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Tuesday, September 11, 2012

Real Faith: How It Works

Last December, a man that I'd been counseling introduced me to a former colleague of his.  He said he "knew that the two of us would like each other."  So I met this gentleman for lunch and we did indeed find much in common.  It was quite a pleasure to meet him, and I left the lunch thinking that this is someone I'd like to stay networked with from now on.

A few days after my blind date, a package arrived in the mail from my new friend.  It was a brand new book, with a note that said he felt led to send it to me.  I have to admit that I found that rather odd.  I mean, why would someone I just met go out and buy a book, much less go to the trouble of mailing it to me?  It didn't make sense.  At any rate, I put the book on the nightstand by my bed, in the pile of other things I want to read when I have time.
A few months later, I finally got to read this particular book.  It was mostly a story of George Muller's ministry and his faith.  Overall the book was a good read.  But one aspect of it was truly riveting for me.  It was the fact that throughout his entire life, George Muller never did any fund raising for his ministries or the multiple orphanages he'd set up and ran.  Mind you, Muller was a man with a big vision for ministry, a big heart, and expensive ministries to run.  So the fact that prayer was his only method for fund raising seemed quite remarkable indeed.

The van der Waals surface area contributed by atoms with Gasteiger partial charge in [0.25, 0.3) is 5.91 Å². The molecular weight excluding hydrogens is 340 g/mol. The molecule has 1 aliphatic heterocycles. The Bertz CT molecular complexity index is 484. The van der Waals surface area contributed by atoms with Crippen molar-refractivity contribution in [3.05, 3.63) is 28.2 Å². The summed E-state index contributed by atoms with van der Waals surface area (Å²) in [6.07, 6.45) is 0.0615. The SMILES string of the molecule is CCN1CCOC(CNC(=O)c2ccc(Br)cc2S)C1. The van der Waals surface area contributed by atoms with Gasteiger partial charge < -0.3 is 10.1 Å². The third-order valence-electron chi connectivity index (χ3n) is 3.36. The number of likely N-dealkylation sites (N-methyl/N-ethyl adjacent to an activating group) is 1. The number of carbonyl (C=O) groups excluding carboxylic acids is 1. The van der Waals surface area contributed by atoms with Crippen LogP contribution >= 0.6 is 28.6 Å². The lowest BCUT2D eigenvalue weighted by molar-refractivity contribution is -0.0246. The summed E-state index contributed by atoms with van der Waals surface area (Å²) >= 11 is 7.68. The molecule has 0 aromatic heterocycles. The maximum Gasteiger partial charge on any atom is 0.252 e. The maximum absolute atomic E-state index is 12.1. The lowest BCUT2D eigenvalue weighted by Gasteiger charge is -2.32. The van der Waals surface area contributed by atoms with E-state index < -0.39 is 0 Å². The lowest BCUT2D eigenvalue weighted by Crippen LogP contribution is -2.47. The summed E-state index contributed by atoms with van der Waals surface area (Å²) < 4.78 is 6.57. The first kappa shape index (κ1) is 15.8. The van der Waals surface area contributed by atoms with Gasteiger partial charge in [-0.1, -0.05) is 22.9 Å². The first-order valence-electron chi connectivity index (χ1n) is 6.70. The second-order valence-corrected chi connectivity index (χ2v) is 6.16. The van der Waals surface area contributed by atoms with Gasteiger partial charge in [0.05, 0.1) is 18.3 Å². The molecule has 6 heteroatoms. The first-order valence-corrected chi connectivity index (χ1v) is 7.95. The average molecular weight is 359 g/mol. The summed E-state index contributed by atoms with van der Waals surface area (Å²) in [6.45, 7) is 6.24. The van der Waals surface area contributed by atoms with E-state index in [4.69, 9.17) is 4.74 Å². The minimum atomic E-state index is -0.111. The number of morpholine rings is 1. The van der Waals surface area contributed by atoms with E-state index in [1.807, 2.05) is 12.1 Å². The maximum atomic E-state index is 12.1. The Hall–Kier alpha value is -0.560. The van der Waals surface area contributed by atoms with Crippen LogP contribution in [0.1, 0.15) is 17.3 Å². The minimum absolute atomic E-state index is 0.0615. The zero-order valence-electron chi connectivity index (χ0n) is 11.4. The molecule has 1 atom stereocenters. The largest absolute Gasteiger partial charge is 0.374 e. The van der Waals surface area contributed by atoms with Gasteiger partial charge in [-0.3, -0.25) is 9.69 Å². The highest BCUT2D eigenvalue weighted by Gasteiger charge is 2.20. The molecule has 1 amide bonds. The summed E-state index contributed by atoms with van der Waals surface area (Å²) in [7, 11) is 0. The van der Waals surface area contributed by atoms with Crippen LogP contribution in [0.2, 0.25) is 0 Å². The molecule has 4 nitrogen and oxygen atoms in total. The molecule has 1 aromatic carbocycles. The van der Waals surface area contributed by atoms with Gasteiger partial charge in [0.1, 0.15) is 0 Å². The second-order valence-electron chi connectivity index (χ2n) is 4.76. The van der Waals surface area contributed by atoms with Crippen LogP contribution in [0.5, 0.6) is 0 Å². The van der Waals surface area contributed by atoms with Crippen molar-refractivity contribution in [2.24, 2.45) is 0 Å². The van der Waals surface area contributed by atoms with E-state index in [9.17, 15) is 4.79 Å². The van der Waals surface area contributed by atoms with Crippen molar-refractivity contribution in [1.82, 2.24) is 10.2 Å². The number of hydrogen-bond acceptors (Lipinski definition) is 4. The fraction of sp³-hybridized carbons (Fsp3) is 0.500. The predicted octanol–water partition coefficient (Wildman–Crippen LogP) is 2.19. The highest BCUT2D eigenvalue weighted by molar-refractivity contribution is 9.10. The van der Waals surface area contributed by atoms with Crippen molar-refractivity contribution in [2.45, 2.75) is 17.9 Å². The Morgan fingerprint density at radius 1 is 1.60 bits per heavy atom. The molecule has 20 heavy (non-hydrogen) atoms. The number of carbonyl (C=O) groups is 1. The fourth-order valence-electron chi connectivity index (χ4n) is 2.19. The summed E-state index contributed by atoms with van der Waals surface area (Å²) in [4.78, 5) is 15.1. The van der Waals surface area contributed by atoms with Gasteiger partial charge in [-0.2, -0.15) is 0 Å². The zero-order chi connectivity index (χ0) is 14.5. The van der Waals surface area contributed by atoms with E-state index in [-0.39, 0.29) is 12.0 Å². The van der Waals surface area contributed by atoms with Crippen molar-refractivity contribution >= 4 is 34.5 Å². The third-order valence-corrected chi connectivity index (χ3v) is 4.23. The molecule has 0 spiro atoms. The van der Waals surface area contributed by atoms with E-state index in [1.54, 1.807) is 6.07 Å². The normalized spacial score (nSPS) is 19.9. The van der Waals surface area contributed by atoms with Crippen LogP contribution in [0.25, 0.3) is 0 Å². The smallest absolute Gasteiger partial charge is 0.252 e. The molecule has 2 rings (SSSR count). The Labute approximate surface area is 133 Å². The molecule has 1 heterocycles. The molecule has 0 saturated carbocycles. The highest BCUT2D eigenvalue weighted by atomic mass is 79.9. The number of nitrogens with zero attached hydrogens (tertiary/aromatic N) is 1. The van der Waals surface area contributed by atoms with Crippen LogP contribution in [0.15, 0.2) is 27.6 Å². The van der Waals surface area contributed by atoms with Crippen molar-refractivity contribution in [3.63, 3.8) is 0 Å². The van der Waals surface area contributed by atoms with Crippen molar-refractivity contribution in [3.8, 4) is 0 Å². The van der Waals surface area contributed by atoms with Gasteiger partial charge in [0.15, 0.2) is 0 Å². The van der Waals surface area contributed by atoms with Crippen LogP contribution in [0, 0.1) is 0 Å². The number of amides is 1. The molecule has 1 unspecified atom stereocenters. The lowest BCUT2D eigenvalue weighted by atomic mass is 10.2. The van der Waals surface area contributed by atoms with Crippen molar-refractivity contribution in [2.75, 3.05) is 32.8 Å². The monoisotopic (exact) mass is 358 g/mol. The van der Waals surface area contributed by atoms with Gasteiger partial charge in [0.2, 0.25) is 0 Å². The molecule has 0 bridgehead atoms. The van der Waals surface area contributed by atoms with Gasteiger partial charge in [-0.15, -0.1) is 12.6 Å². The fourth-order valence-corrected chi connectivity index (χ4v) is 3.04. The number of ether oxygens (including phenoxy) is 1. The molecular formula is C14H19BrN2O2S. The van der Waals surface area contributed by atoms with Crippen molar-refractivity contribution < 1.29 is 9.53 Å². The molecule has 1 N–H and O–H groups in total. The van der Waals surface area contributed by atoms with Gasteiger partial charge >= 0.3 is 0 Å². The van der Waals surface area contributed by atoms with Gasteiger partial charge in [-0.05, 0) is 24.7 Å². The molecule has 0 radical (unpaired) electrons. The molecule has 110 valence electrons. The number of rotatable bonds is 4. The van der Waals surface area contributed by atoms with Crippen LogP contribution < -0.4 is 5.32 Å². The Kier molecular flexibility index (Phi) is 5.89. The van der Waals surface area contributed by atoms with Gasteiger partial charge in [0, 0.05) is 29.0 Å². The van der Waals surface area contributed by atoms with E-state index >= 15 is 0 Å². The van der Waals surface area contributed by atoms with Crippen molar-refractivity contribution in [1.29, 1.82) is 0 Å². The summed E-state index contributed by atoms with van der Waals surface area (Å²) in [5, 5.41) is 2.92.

I can honestly say that I hadn't known George Muller's story ... at least not that particular aspect of it it.  And as I completed reading, it turned out to be the most helpful book I've ever read in terms of casting vision for my personal faith.  Let me explain about that.

This year (2012) has been our worst financial year ever.  My wife and I have large commitments to ministry, and whatever could go wrong financially did.  It seems like we've taken one (financial) blow after another --- with money just gushing from our home.  So it was rather timely that I'd read a book which shifted my paradigm with regard to funding ministry commitments.

God showed me, through the book on George Muller, that I've mostly leaned on myself for our needs.  It would be fair to say that I've treated prayer more like insurance in case my own efforts might fail. That would be - in case you're not clear - sin.  Seriously.  It smacks of pride, and lack of faith in God's provision and timing.  At the very least.

Through reading this one little book, I've got a new perspective.  It's one that I very much needed to acquire.  I'm busy now repenting of my sin, and trying to quiet the noise of my financially demanding life ... so that I can focus on God and His provision ... which has always been perfect. 

As I look back now, I see that perhaps the blind date lunch with the stranger in December was not so ironic after all.  Instead, it was pretty providential --- with the apparent anointing from God.  The Lord knew that we were fixing to walk through the stormiest financial period of our lives.  And He knew that if I tried to go through that on my own power, I'd fail and become very overwhelmed.  So in his perfect provision, God used this stranger to bring me the story that would help me find amazing peace in the midst of the (financial) storms.

The Lord's Prayer says, "Give us this day our daily bread ..."  I've come to understand that this is precisely what I can expect from God.

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